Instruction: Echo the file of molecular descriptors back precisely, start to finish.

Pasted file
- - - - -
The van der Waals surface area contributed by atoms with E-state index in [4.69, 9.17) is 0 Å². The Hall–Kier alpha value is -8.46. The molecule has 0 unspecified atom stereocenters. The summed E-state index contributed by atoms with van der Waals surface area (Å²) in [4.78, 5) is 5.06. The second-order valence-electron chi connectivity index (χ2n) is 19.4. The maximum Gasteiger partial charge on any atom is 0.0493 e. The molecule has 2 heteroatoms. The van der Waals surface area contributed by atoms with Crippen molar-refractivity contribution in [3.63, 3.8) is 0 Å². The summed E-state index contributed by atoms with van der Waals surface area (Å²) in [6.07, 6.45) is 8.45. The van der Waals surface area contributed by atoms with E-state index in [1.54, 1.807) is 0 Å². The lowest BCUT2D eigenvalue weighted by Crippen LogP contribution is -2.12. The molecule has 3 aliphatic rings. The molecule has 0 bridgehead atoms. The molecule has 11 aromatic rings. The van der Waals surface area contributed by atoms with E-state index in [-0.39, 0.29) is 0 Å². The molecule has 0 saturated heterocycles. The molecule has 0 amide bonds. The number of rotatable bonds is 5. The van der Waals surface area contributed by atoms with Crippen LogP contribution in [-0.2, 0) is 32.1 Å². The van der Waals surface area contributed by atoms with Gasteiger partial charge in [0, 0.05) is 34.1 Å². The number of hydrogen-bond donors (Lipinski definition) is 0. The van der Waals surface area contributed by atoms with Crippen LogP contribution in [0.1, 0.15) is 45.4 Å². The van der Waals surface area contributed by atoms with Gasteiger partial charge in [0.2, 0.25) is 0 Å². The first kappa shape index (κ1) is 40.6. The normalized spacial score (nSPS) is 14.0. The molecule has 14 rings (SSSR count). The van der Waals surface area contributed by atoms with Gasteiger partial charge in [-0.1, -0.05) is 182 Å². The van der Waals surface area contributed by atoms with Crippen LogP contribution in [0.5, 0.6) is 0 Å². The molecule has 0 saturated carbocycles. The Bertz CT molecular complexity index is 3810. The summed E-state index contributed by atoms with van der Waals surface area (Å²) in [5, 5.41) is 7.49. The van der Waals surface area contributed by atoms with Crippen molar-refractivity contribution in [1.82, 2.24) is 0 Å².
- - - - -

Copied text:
The van der Waals surface area contributed by atoms with E-state index in [4.69, 9.17) is 0 Å². The Hall–Kier alpha value is -8.46. The molecule has 0 unspecified atom stereocenters. The summed E-state index contributed by atoms with van der Waals surface area (Å²) in [4.78, 5) is 5.06. The second-order valence-electron chi connectivity index (χ2n) is 19.4. The maximum Gasteiger partial charge on any atom is 0.0493 e. The molecule has 2 heteroatoms. The van der Waals surface area contributed by atoms with Crippen molar-refractivity contribution in [3.63, 3.8) is 0 Å². The summed E-state index contributed by atoms with van der Waals surface area (Å²) in [6.07, 6.45) is 8.45. The van der Waals surface area contributed by atoms with E-state index in [1.54, 1.807) is 0 Å². The lowest BCUT2D eigenvalue weighted by Crippen LogP contribution is -2.12. The molecule has 3 aliphatic rings. The molecule has 0 bridgehead atoms. The molecule has 11 aromatic rings. The van der Waals surface area contributed by atoms with E-state index in [-0.39, 0.29) is 0 Å². The molecule has 0 saturated heterocycles. The molecule has 0 amide bonds. The number of rotatable bonds is 5. The van der Waals surface area contributed by atoms with Crippen LogP contribution in [-0.2, 0) is 32.1 Å². The van der Waals surface area contributed by atoms with Gasteiger partial charge in [0, 0.05) is 34.1 Å². The number of hydrogen-bond donors (Lipinski definition) is 0. The van der Waals surface area contributed by atoms with Crippen LogP contribution in [0.1, 0.15) is 45.4 Å². The van der Waals surface area contributed by atoms with Gasteiger partial charge in [0.2, 0.25) is 0 Å². The first kappa shape index (κ1) is 40.6. The normalized spacial score (nSPS) is 14.0. The molecule has 14 rings (SSSR count). The van der Waals surface area contributed by atoms with Gasteiger partial charge in [-0.1, -0.05) is 182 Å². The van der Waals surface area contributed by atoms with Crippen LogP contribution in [0.5, 0.6) is 0 Å². The molecule has 0 saturated carbocycles. The Bertz CT molecular complexity index is 3810. The summed E-state index contributed by atoms with van der Waals surface area (Å²) in [5, 5.41) is 7.49. The van der Waals surface area contributed by atoms with Crippen molar-refractivity contribution in [1.82, 2.24) is 0 Å².